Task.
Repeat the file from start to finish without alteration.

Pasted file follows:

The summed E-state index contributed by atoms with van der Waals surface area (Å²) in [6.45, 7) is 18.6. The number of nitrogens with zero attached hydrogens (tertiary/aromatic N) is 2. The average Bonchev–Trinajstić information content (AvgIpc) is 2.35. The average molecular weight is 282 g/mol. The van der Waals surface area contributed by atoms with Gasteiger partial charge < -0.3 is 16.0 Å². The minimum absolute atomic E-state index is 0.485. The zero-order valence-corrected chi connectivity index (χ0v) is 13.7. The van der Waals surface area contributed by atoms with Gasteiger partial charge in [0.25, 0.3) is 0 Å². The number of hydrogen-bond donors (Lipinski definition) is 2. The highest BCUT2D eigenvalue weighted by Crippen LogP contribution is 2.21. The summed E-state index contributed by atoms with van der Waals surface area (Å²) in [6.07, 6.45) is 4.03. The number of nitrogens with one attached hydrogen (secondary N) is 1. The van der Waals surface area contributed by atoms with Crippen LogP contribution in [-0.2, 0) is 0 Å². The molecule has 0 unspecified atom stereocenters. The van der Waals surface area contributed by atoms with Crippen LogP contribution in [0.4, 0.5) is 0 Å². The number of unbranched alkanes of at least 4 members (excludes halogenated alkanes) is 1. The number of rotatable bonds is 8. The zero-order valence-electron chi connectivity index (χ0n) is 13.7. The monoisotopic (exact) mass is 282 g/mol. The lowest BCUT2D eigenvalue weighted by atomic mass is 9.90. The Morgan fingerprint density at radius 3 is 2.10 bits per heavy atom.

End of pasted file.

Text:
The summed E-state index contributed by atoms with van der Waals surface area (Å²) in [6.45, 7) is 18.6. The number of nitrogens with zero attached hydrogens (tertiary/aromatic N) is 2. The average Bonchev–Trinajstić information content (AvgIpc) is 2.35. The average molecular weight is 282 g/mol. The van der Waals surface area contributed by atoms with Gasteiger partial charge < -0.3 is 16.0 Å². The minimum absolute atomic E-state index is 0.485. The zero-order valence-corrected chi connectivity index (χ0v) is 13.7. The van der Waals surface area contributed by atoms with Gasteiger partial charge in [0.25, 0.3) is 0 Å². The number of hydrogen-bond donors (Lipinski definition) is 2. The highest BCUT2D eigenvalue weighted by Crippen LogP contribution is 2.21. The summed E-state index contributed by atoms with van der Waals surface area (Å²) in [6.07, 6.45) is 4.03. The number of nitrogens with one attached hydrogen (secondary N) is 1. The van der Waals surface area contributed by atoms with Crippen LogP contribution in [-0.2, 0) is 0 Å². The molecule has 0 unspecified atom stereocenters. The van der Waals surface area contributed by atoms with Crippen LogP contribution in [0.4, 0.5) is 0 Å². The number of unbranched alkanes of at least 4 members (excludes halogenated alkanes) is 1. The number of rotatable bonds is 8. The zero-order valence-electron chi connectivity index (χ0n) is 13.7. The monoisotopic (exact) mass is 282 g/mol. The lowest BCUT2D eigenvalue weighted by atomic mass is 9.90. The Morgan fingerprint density at radius 3 is 2.10 bits per heavy atom.